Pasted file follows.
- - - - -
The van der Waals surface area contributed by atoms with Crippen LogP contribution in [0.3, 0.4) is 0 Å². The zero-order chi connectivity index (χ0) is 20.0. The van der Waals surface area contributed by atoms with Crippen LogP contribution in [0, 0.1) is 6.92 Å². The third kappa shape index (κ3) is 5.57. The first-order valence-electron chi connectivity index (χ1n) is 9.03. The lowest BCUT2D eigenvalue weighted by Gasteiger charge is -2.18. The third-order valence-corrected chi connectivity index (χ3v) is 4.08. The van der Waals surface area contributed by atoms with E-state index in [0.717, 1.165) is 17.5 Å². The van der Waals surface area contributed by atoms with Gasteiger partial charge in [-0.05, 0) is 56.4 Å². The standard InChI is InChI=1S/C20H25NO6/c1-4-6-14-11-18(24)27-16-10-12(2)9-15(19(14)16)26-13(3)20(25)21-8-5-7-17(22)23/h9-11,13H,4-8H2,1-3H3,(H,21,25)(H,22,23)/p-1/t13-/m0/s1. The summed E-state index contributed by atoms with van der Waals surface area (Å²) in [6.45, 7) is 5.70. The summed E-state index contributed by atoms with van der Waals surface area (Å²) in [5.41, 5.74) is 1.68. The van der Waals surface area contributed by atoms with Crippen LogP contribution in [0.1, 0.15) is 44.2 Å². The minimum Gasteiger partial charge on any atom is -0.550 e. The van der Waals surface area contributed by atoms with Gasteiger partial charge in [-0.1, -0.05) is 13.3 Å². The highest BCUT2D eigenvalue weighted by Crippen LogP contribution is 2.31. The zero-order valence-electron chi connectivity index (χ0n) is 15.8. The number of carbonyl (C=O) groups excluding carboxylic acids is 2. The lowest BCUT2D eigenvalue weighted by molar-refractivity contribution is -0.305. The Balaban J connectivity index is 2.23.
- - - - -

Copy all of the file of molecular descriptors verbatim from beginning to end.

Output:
The van der Waals surface area contributed by atoms with Crippen LogP contribution in [0.3, 0.4) is 0 Å². The zero-order chi connectivity index (χ0) is 20.0. The van der Waals surface area contributed by atoms with Crippen LogP contribution in [0, 0.1) is 6.92 Å². The third kappa shape index (κ3) is 5.57. The first-order valence-electron chi connectivity index (χ1n) is 9.03. The lowest BCUT2D eigenvalue weighted by Gasteiger charge is -2.18. The third-order valence-corrected chi connectivity index (χ3v) is 4.08. The van der Waals surface area contributed by atoms with E-state index in [0.717, 1.165) is 17.5 Å². The van der Waals surface area contributed by atoms with Gasteiger partial charge in [-0.05, 0) is 56.4 Å². The standard InChI is InChI=1S/C20H25NO6/c1-4-6-14-11-18(24)27-16-10-12(2)9-15(19(14)16)26-13(3)20(25)21-8-5-7-17(22)23/h9-11,13H,4-8H2,1-3H3,(H,21,25)(H,22,23)/p-1/t13-/m0/s1. The summed E-state index contributed by atoms with van der Waals surface area (Å²) in [6.45, 7) is 5.70. The summed E-state index contributed by atoms with van der Waals surface area (Å²) in [5.41, 5.74) is 1.68. The van der Waals surface area contributed by atoms with Crippen LogP contribution in [0.1, 0.15) is 44.2 Å². The minimum Gasteiger partial charge on any atom is -0.550 e. The van der Waals surface area contributed by atoms with Gasteiger partial charge in [-0.1, -0.05) is 13.3 Å². The highest BCUT2D eigenvalue weighted by Crippen LogP contribution is 2.31. The zero-order valence-electron chi connectivity index (χ0n) is 15.8. The number of carbonyl (C=O) groups excluding carboxylic acids is 2. The lowest BCUT2D eigenvalue weighted by molar-refractivity contribution is -0.305. The Balaban J connectivity index is 2.23.